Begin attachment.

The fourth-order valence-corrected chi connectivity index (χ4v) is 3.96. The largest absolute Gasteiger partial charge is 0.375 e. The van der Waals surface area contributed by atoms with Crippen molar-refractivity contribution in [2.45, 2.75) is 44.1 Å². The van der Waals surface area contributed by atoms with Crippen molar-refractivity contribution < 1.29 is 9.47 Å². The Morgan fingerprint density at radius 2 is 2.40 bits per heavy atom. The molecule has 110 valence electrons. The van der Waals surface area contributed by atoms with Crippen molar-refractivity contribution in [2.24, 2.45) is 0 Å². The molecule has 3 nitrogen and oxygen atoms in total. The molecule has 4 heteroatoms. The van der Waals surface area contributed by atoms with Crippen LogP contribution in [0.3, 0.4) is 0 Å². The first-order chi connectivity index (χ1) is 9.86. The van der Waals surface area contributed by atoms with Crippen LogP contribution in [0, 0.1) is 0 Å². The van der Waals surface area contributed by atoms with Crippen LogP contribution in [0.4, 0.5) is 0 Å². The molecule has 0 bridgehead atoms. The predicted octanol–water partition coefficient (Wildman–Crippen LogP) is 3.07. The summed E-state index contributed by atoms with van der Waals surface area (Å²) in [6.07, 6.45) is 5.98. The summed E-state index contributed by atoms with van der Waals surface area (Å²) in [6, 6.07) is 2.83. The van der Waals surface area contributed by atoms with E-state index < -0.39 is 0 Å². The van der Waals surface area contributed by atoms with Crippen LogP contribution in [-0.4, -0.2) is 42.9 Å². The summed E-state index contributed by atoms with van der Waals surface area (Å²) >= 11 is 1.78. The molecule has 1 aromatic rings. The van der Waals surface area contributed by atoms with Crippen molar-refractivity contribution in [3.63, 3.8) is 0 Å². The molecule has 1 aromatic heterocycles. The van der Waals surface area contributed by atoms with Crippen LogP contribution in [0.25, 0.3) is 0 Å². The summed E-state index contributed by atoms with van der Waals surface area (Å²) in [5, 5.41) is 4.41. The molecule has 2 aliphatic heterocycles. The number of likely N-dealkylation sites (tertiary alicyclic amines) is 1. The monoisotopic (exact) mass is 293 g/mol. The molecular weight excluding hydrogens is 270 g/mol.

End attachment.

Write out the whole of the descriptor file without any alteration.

The fourth-order valence-corrected chi connectivity index (χ4v) is 3.96. The largest absolute Gasteiger partial charge is 0.375 e. The van der Waals surface area contributed by atoms with Crippen molar-refractivity contribution in [2.45, 2.75) is 44.1 Å². The van der Waals surface area contributed by atoms with Crippen molar-refractivity contribution < 1.29 is 9.47 Å². The Morgan fingerprint density at radius 2 is 2.40 bits per heavy atom. The molecule has 110 valence electrons. The van der Waals surface area contributed by atoms with Crippen molar-refractivity contribution in [2.24, 2.45) is 0 Å². The molecule has 3 nitrogen and oxygen atoms in total. The molecule has 4 heteroatoms. The van der Waals surface area contributed by atoms with Crippen LogP contribution in [0.3, 0.4) is 0 Å². The first-order chi connectivity index (χ1) is 9.86. The van der Waals surface area contributed by atoms with Crippen LogP contribution in [0, 0.1) is 0 Å². The van der Waals surface area contributed by atoms with Crippen LogP contribution in [0.4, 0.5) is 0 Å². The molecule has 0 bridgehead atoms. The predicted octanol–water partition coefficient (Wildman–Crippen LogP) is 3.07. The summed E-state index contributed by atoms with van der Waals surface area (Å²) in [6.07, 6.45) is 5.98. The summed E-state index contributed by atoms with van der Waals surface area (Å²) in [6, 6.07) is 2.83. The van der Waals surface area contributed by atoms with E-state index < -0.39 is 0 Å². The van der Waals surface area contributed by atoms with Crippen LogP contribution in [-0.4, -0.2) is 42.9 Å². The summed E-state index contributed by atoms with van der Waals surface area (Å²) >= 11 is 1.78. The molecule has 1 aromatic rings. The van der Waals surface area contributed by atoms with Crippen molar-refractivity contribution in [3.63, 3.8) is 0 Å². The molecule has 1 aromatic heterocycles. The van der Waals surface area contributed by atoms with Crippen LogP contribution in [0.25, 0.3) is 0 Å². The summed E-state index contributed by atoms with van der Waals surface area (Å²) in [5, 5.41) is 4.41. The molecule has 2 aliphatic heterocycles. The number of likely N-dealkylation sites (tertiary alicyclic amines) is 1. The monoisotopic (exact) mass is 293 g/mol. The molecular weight excluding hydrogens is 270 g/mol.